Some shops in Iceland are hard to resist, but prices are really high

So, here you go. I hope that seeing these examples of prices in Iceland helps you budget for your trip to Iceland and know what to expect. Do you have any questions? Chek our Iceland travel guide for more information! If you still don’t find an answer to your question, feel free to leave a reply below.

READ ALSO: Top Tips for Your Trip to Iceland

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How much money do you need for a trip to Iceland


  1. I love all this helpful and practical info. I want our family of 5 to go and this specific info is a must to help me budget! Thank you! I’ll be reading all the other info for the trip as well. I specifically would LOVE to go for the Viking festival the second week of June 2021. Any hints and tips for me regarding that? I don’t want that to be our only experience. We must see all the beauty of the Golden Ring, and we will rent a car, I just think my three boys will find that festival such fun. I’m open to your feedback 🙂

    1. Author

      Hi Brenda, I have never heard of this festival so I can’t help you there. But I can imagine that it would be interesting to attend, also for kids.
      As for what to see and where to go in Iceland, Golden Circle is just a very small and overly popular part of Iceland with huge crowds. It’s worth a visit, but one day is enough for it. If you are traveling in summer and have at least 10-12 days, you could try to do the entire Ring Road and explore more. We have lots of itinerary suggestions and detailed guides for a variety of destinations in Iceland. Please check our Iceland travel guide for the entire selection of articles.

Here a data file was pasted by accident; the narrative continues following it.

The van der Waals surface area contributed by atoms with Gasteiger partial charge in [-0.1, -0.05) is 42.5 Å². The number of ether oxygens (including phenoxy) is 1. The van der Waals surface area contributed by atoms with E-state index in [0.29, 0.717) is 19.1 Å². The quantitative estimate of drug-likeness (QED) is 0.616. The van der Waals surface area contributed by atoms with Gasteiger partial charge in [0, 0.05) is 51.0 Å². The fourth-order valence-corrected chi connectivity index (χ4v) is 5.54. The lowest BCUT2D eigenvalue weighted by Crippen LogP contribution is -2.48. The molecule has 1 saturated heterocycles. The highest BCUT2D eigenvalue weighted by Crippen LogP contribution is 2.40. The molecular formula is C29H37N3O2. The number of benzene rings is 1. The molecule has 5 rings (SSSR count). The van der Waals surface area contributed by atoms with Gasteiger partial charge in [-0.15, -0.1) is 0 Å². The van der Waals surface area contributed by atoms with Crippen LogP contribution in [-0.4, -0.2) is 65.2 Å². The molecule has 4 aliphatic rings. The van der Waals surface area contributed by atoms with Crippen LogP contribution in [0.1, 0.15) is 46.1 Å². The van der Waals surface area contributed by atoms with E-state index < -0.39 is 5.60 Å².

Hope this helps.

  2. I am travelling to Iceland with my partner in February, and I can not wait! Your article has been really helpful, thank you 🙂

    1. Author

      Glad to help, Alexandra. Have a great trip!
      PS If you are still looking for any kind of information for your trip, we have lots of other useful articles about traveling in Iceland.

  3. still didn’t say how much money stuff was

    1. Author

      Hi Patricia, this article includes lots of examples of what everything costs in Iceland focusing on things that travelers would find interesting to know (food, hotels, rental cars, etc). I’m not sure what kind of ‘stuff’ you refer to, so it’s hard to help you any further.

  4. Many thanks for all this wonderful information it has been so informative and makes planning a trip to Iceland much easier.


    1. Author

      Glad to help. It’s actually a bit cheaper in Iceland at the moment, because Icelandic currency is quite weak. Also, we are just back from yet another trip and found that food prices at the restaurants were really affordable in the North and often much too expensive in the South. So it really depends on where you go. The good news is that there is more and more choice when it comes to dining options and it’s getting easier to make a trip to Iceland somewhat more affordable.
      Enjoy your trip!

  5. Interesting, going next week